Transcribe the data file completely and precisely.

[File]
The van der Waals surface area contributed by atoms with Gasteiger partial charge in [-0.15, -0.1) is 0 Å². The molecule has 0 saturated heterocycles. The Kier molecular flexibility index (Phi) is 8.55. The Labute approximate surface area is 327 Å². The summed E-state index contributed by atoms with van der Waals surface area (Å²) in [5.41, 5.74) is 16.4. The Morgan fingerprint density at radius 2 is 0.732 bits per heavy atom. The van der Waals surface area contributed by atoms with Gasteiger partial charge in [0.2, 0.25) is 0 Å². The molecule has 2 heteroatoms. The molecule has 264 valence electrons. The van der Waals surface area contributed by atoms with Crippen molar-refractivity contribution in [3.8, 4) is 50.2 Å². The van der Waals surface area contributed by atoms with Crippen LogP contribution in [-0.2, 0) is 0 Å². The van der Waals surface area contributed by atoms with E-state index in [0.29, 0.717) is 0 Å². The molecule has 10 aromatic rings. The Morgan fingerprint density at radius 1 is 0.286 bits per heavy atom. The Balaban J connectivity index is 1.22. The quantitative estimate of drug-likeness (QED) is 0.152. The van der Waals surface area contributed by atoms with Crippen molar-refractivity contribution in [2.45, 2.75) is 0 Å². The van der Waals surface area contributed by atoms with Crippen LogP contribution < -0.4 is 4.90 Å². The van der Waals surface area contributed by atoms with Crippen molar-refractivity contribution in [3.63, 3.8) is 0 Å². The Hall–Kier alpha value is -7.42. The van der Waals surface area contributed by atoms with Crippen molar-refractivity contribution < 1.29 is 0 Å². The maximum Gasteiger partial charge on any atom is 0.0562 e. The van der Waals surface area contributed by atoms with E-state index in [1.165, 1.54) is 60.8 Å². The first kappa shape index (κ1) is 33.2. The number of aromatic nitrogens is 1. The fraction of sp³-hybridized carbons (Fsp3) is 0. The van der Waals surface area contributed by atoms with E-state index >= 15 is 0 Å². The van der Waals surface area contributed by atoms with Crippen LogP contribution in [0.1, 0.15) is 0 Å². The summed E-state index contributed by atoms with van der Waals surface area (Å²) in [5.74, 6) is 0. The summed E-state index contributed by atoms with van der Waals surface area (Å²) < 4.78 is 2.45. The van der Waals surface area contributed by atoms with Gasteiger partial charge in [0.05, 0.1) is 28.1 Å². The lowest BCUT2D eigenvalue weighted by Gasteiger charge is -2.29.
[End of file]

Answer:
The van der Waals surface area contributed by atoms with Gasteiger partial charge in [-0.15, -0.1) is 0 Å². The molecule has 0 saturated heterocycles. The Kier molecular flexibility index (Phi) is 8.55. The Labute approximate surface area is 327 Å². The summed E-state index contributed by atoms with van der Waals surface area (Å²) in [5.41, 5.74) is 16.4. The Morgan fingerprint density at radius 2 is 0.732 bits per heavy atom. The van der Waals surface area contributed by atoms with Gasteiger partial charge in [0.2, 0.25) is 0 Å². The molecule has 2 heteroatoms. The molecule has 264 valence electrons. The van der Waals surface area contributed by atoms with Crippen molar-refractivity contribution in [3.8, 4) is 50.2 Å². The van der Waals surface area contributed by atoms with Crippen LogP contribution in [-0.2, 0) is 0 Å². The van der Waals surface area contributed by atoms with E-state index in [0.29, 0.717) is 0 Å². The molecule has 10 aromatic rings. The Morgan fingerprint density at radius 1 is 0.286 bits per heavy atom. The Balaban J connectivity index is 1.22. The quantitative estimate of drug-likeness (QED) is 0.152. The van der Waals surface area contributed by atoms with Crippen molar-refractivity contribution in [2.45, 2.75) is 0 Å². The van der Waals surface area contributed by atoms with Crippen LogP contribution < -0.4 is 4.90 Å². The van der Waals surface area contributed by atoms with Crippen molar-refractivity contribution in [3.63, 3.8) is 0 Å². The Hall–Kier alpha value is -7.42. The van der Waals surface area contributed by atoms with Crippen molar-refractivity contribution < 1.29 is 0 Å². The maximum Gasteiger partial charge on any atom is 0.0562 e. The van der Waals surface area contributed by atoms with E-state index in [1.165, 1.54) is 60.8 Å². The first kappa shape index (κ1) is 33.2. The number of aromatic nitrogens is 1. The fraction of sp³-hybridized carbons (Fsp3) is 0. The van der Waals surface area contributed by atoms with E-state index >= 15 is 0 Å². The van der Waals surface area contributed by atoms with Crippen LogP contribution in [0.1, 0.15) is 0 Å². The summed E-state index contributed by atoms with van der Waals surface area (Å²) in [5.74, 6) is 0. The summed E-state index contributed by atoms with van der Waals surface area (Å²) < 4.78 is 2.45. The van der Waals surface area contributed by atoms with Gasteiger partial charge in [0.05, 0.1) is 28.1 Å². The lowest BCUT2D eigenvalue weighted by Gasteiger charge is -2.29.